Tractor beams, wineries, and flat tires

This past weekend the summer weather cooled enough to justify getting on the bike again. I did some exploring of the Fuchu Furusato Nature Park (that’s where I took the photo above). There’s a golf course at the top of the hill there, and it’s a relatively convenient place to get over Kureha Mountain (It’s called a mountain but it’s more of a long hill) to the cycling on the other side. However, because of the golf course you have a moderate amount of traffic on the road up, and I was curious about whether there was a road that would allow me to avoid having to cycle together with that traffic (there is).

There’s also a ‘pond’ (Furudo Pond) and according to Google, a road going around the pond, and I wanted to see how cycle-friendly that road was (it wasn’t):

I should have taken a picture, but after the road turned to gravel, it pretty quickly turned into churned forest floor. On a hybrid bike without suspension, with my feet locked into spd pedals, I decided it best to turn around before I had the drama of some spectacular accident. The beware of bears and wild boar signs didn’t help the case for continuing forward instead of turning around. Neither did having listened to an NPR story that morning about an emergency room physician paralyzed in a mountain biking accident. I should have gotten a picture of the trail, but didn’t think to take one until I was back on paved road. I should also offer my apologies to the half dozen spiders I picked up in the forest. I’m sure they worked very hard to create their webs only to have a foreigner come and rip them from their homes.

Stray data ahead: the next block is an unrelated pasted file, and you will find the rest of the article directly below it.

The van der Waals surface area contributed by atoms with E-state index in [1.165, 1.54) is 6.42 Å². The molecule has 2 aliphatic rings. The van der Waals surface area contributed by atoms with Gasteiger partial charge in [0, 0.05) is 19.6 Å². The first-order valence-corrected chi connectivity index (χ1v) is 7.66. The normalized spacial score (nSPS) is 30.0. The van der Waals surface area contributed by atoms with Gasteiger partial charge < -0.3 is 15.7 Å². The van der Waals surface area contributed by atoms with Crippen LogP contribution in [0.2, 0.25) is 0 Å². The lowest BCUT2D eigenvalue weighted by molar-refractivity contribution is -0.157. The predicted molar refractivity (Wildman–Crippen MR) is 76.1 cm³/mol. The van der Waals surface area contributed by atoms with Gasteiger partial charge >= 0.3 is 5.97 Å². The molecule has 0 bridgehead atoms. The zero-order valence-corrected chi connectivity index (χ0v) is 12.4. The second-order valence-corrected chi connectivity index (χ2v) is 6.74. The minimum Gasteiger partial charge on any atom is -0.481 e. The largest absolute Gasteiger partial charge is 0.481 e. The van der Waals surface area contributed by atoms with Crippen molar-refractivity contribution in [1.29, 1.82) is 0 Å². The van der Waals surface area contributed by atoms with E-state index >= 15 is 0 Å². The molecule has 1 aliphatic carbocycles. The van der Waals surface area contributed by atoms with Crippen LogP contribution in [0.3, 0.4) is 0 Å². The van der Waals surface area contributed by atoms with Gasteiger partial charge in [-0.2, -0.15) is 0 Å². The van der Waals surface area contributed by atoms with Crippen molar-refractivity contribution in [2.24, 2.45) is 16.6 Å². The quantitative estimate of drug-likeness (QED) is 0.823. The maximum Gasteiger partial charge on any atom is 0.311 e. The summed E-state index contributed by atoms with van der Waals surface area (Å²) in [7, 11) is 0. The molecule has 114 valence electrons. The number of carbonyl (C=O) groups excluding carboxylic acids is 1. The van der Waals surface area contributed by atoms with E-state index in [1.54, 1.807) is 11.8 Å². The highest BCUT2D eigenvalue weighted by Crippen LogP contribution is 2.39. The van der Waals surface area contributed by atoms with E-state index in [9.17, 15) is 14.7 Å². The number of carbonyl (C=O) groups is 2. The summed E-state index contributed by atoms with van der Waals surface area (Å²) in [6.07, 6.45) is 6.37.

After that, I pretty much stuck to roads I know. I passed the entrance to the Toyama Astronomical Observatory and headed up to a fork where National Roads 237 and 432 meet. Going left would have taken me up a hill, through a short tunnel, then basically back to where I had started. Going right could eventually take me to Horaisan, a local winery:

The ensuing conflict in my decision making process is captured pretty well in my texts with Jerry Talandis:

As the texts above summarize, I made it to the winery, unlocking the Buy a Bottle of Wine and Drunken Party at my Place Tonight achievement badges, but about two kilometers from Jerry’s place my tire went flat and that was the end of the cycling adventure for the day.

I called Yuki to rescue me, walked the rest of the way to Jerry’s place, and we drank coffee and had Panda Panda bread until the cavalry arrived.

Could I carry a spare tube and/or a patch kit? Yes. But I would much rather fix a flat in my parking lot than on the side of the road with additional hours of cycling to get home after I’m done with my repairs. And once the bicycle is on the back of the car, it’s much faster and easier to simply drop it off at the bike shop. That’s what I elected to do. I picked it back up on Sunday.

And the rain clouds were closing in. Yes, that’s right. I’ll blame it on the rain

Here’s the day’s course according to Google. This time I only made it about 34 km (21 miles) before the flat (Google didn’t register the flat and switching to walking). My sister, on the other hand, ‘only’ went on a 50 mile cycle ride over the weekend, so don’t worry; she’s still way ahead of where I am.